Vineyard Wind faces Rhode Island permitting setback - report

Offshore wind farm. Author: Beverley Goodwin. License: Creative Commons, Attribution 2.0 Generic

November 22 (Renewables Now) - A Rhode Island fishing board has denied permission to the 800-MW Vineyard wind project off Rhode Island and Massachusetts, creating a major hurdle in the approval process, the Providence Journal reports.

With an unanimous vote, the Fishermen’s Advisory Board, which advises the Rhode Island Coastal Resources Management Council, has refused to grant its consent to the project on concerns that its wind turbines will harm fishing grounds in Rhode Island. The project will now undergo review by the state’s coastal council, scheduled for November 27, to get the so-called “consistency certification.”

Vineyard Wind, a 50/50 partnership between Copenhagen Infrastructure Partners (CIP) and Avangrid Renewables LLC, has asked for a stay in proceedings but its demand was not accepted. The main concern regarding the USD-2-billion (EUR 1.75bn) project, according to the fishing industry, is the layout of the turbines. Vineyard Wind has agreed to a partial reconfiguration of the machines that includes cutting the turbine count and using larger turbines, while time presses the company as it plans to start construction next year so as to qualify for federal tax credits.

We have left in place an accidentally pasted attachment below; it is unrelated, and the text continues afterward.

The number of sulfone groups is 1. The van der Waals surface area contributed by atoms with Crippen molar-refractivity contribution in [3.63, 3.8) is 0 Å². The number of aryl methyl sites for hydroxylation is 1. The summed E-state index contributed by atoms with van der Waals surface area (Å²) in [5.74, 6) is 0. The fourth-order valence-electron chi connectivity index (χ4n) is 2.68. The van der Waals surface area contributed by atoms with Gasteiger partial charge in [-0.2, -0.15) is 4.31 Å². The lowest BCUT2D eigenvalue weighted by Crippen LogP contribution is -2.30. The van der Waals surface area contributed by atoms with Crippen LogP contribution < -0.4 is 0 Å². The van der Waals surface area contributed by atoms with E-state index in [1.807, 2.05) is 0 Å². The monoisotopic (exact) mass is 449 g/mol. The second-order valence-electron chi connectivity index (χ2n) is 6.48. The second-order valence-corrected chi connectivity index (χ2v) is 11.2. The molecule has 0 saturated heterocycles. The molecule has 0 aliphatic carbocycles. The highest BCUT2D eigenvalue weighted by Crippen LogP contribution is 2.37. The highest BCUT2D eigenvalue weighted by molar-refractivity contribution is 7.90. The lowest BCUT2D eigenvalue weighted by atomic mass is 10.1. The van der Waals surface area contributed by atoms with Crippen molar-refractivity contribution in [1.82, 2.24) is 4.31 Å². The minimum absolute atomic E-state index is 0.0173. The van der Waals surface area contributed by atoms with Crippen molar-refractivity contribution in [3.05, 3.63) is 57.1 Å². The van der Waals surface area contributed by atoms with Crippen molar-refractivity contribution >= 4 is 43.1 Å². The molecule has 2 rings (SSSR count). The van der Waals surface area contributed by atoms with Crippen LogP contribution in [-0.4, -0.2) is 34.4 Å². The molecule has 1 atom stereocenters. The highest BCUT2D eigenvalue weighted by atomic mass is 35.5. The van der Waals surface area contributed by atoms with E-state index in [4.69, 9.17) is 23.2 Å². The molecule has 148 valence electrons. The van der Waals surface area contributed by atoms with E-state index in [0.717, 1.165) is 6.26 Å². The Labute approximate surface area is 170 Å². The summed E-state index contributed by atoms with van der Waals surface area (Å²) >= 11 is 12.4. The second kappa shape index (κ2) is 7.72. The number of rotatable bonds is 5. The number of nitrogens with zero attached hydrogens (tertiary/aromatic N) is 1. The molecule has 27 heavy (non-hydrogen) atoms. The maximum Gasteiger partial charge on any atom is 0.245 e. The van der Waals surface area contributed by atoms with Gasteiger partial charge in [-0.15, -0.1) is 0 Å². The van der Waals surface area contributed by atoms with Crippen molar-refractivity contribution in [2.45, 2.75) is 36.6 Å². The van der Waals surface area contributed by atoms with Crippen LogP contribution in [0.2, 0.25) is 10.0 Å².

Vineyard Wind in May won Massachusetts’s solicitation to deliver up to 800 MW of offshore wind capacity and is competing to secure a second contract for up to 350 MW in Rhode Island.

(USD 1.0 = EUR 0.877)

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Veselina Petrova is one of Renewables Now's most experienced green energy writers. For several years she has been keeping track of game-changing events both large and small projects and across the globe.

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